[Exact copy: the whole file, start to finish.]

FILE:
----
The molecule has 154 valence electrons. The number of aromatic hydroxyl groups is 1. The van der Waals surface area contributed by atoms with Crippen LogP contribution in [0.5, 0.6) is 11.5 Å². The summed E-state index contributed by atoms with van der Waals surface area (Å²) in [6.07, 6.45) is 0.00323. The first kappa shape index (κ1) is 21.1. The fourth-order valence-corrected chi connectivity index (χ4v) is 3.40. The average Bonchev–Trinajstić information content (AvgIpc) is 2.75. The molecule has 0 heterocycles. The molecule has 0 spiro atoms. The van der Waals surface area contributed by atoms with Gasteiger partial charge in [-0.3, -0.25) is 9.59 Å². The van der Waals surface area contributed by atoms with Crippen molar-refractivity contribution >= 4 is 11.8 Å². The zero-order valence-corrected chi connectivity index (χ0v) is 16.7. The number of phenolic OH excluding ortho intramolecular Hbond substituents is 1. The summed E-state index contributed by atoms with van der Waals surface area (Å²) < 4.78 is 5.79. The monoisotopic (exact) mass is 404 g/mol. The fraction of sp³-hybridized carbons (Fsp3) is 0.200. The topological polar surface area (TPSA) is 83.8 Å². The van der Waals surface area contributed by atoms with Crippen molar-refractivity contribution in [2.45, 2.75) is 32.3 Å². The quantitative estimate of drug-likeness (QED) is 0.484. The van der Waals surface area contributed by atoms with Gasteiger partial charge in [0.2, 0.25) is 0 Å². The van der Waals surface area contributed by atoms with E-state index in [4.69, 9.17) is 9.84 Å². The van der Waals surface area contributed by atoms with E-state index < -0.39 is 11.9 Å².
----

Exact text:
The molecule has 154 valence electrons. The number of aromatic hydroxyl groups is 1. The van der Waals surface area contributed by atoms with Crippen LogP contribution in [0.5, 0.6) is 11.5 Å². The summed E-state index contributed by atoms with van der Waals surface area (Å²) in [6.07, 6.45) is 0.00323. The first kappa shape index (κ1) is 21.1. The fourth-order valence-corrected chi connectivity index (χ4v) is 3.40. The average Bonchev–Trinajstić information content (AvgIpc) is 2.75. The molecule has 0 heterocycles. The molecule has 0 spiro atoms. The van der Waals surface area contributed by atoms with Gasteiger partial charge in [-0.3, -0.25) is 9.59 Å². The van der Waals surface area contributed by atoms with Crippen molar-refractivity contribution >= 4 is 11.8 Å². The zero-order valence-corrected chi connectivity index (χ0v) is 16.7. The number of phenolic OH excluding ortho intramolecular Hbond substituents is 1. The summed E-state index contributed by atoms with van der Waals surface area (Å²) < 4.78 is 5.79. The monoisotopic (exact) mass is 404 g/mol. The fraction of sp³-hybridized carbons (Fsp3) is 0.200. The topological polar surface area (TPSA) is 83.8 Å². The van der Waals surface area contributed by atoms with Crippen molar-refractivity contribution in [2.45, 2.75) is 32.3 Å². The quantitative estimate of drug-likeness (QED) is 0.484. The van der Waals surface area contributed by atoms with Gasteiger partial charge in [0.2, 0.25) is 0 Å². The van der Waals surface area contributed by atoms with E-state index in [4.69, 9.17) is 9.84 Å². The van der Waals surface area contributed by atoms with E-state index < -0.39 is 11.9 Å².